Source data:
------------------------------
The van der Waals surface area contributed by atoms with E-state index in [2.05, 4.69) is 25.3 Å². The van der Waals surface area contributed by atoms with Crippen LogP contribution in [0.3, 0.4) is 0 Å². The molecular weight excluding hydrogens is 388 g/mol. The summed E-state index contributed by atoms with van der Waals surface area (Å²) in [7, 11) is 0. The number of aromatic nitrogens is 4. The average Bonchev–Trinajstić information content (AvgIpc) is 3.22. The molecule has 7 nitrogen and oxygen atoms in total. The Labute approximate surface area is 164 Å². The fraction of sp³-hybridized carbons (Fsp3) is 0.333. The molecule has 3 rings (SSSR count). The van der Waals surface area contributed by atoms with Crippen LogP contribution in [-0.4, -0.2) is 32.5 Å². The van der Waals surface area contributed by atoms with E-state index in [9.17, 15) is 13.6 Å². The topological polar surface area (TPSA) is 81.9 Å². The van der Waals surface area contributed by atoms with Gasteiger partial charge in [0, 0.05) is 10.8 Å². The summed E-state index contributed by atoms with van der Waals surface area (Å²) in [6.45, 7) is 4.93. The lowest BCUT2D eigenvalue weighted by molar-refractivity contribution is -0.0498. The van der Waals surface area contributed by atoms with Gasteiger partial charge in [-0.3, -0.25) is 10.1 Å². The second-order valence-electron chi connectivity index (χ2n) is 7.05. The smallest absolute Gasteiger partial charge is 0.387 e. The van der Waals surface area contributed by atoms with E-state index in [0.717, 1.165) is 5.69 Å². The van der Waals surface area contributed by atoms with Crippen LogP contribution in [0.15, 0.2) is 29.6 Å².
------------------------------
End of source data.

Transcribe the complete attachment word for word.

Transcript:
The van der Waals surface area contributed by atoms with E-state index in [2.05, 4.69) is 25.3 Å². The van der Waals surface area contributed by atoms with Crippen LogP contribution in [0.3, 0.4) is 0 Å². The molecular weight excluding hydrogens is 388 g/mol. The summed E-state index contributed by atoms with van der Waals surface area (Å²) in [7, 11) is 0. The number of aromatic nitrogens is 4. The average Bonchev–Trinajstić information content (AvgIpc) is 3.22. The molecule has 7 nitrogen and oxygen atoms in total. The Labute approximate surface area is 164 Å². The fraction of sp³-hybridized carbons (Fsp3) is 0.333. The molecule has 3 rings (SSSR count). The van der Waals surface area contributed by atoms with Crippen LogP contribution in [-0.4, -0.2) is 32.5 Å². The van der Waals surface area contributed by atoms with E-state index in [9.17, 15) is 13.6 Å². The topological polar surface area (TPSA) is 81.9 Å². The van der Waals surface area contributed by atoms with Gasteiger partial charge in [0, 0.05) is 10.8 Å². The summed E-state index contributed by atoms with van der Waals surface area (Å²) in [6.45, 7) is 4.93. The lowest BCUT2D eigenvalue weighted by molar-refractivity contribution is -0.0498. The van der Waals surface area contributed by atoms with Gasteiger partial charge in [-0.3, -0.25) is 10.1 Å². The second-order valence-electron chi connectivity index (χ2n) is 7.05. The smallest absolute Gasteiger partial charge is 0.387 e. The van der Waals surface area contributed by atoms with E-state index in [0.717, 1.165) is 5.69 Å². The van der Waals surface area contributed by atoms with Crippen LogP contribution in [0.15, 0.2) is 29.6 Å².